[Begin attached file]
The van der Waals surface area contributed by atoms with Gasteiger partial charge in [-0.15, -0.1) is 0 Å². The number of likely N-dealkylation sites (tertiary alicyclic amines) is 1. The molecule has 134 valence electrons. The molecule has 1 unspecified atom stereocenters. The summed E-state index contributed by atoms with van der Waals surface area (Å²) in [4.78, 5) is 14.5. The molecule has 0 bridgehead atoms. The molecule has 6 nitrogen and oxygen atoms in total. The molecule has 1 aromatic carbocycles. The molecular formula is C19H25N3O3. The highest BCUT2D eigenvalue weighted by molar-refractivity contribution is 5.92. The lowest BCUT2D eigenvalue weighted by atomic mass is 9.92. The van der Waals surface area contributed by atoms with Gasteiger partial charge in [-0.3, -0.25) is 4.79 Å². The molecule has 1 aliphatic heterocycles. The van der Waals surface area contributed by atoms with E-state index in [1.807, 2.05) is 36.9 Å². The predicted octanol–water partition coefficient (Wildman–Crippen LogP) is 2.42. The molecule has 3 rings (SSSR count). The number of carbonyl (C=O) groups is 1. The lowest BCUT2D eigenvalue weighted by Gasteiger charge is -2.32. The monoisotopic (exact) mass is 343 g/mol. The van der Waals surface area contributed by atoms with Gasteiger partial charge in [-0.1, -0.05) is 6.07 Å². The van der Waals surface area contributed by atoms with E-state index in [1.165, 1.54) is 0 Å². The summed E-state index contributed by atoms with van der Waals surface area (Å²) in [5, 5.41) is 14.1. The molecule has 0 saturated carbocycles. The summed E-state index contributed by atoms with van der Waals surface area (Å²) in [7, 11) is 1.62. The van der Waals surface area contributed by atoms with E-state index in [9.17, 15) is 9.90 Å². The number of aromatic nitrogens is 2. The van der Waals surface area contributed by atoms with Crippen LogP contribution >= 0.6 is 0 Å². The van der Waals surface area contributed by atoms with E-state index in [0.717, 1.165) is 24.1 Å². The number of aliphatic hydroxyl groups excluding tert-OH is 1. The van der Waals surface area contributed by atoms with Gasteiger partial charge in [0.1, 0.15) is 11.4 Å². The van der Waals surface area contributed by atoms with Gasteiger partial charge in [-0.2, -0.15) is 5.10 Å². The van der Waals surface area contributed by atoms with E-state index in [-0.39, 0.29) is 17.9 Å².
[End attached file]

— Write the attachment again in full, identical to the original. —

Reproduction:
The van der Waals surface area contributed by atoms with Gasteiger partial charge in [-0.15, -0.1) is 0 Å². The number of likely N-dealkylation sites (tertiary alicyclic amines) is 1. The molecule has 134 valence electrons. The molecule has 1 unspecified atom stereocenters. The summed E-state index contributed by atoms with van der Waals surface area (Å²) in [4.78, 5) is 14.5. The molecule has 0 bridgehead atoms. The molecule has 6 nitrogen and oxygen atoms in total. The molecule has 1 aromatic carbocycles. The molecular formula is C19H25N3O3. The highest BCUT2D eigenvalue weighted by molar-refractivity contribution is 5.92. The lowest BCUT2D eigenvalue weighted by atomic mass is 9.92. The van der Waals surface area contributed by atoms with Gasteiger partial charge in [-0.3, -0.25) is 4.79 Å². The molecule has 1 aliphatic heterocycles. The van der Waals surface area contributed by atoms with E-state index in [1.807, 2.05) is 36.9 Å². The predicted octanol–water partition coefficient (Wildman–Crippen LogP) is 2.42. The molecule has 3 rings (SSSR count). The number of carbonyl (C=O) groups is 1. The lowest BCUT2D eigenvalue weighted by Gasteiger charge is -2.32. The monoisotopic (exact) mass is 343 g/mol. The van der Waals surface area contributed by atoms with Gasteiger partial charge in [-0.1, -0.05) is 6.07 Å². The van der Waals surface area contributed by atoms with E-state index in [1.165, 1.54) is 0 Å². The summed E-state index contributed by atoms with van der Waals surface area (Å²) in [5, 5.41) is 14.1. The molecule has 0 saturated carbocycles. The summed E-state index contributed by atoms with van der Waals surface area (Å²) in [7, 11) is 1.62. The van der Waals surface area contributed by atoms with E-state index in [9.17, 15) is 9.90 Å². The number of aromatic nitrogens is 2. The van der Waals surface area contributed by atoms with Crippen LogP contribution >= 0.6 is 0 Å². The van der Waals surface area contributed by atoms with E-state index in [0.717, 1.165) is 24.1 Å². The number of aliphatic hydroxyl groups excluding tert-OH is 1. The van der Waals surface area contributed by atoms with Gasteiger partial charge in [0.1, 0.15) is 11.4 Å². The van der Waals surface area contributed by atoms with Gasteiger partial charge in [-0.2, -0.15) is 5.10 Å². The van der Waals surface area contributed by atoms with E-state index in [-0.39, 0.29) is 17.9 Å².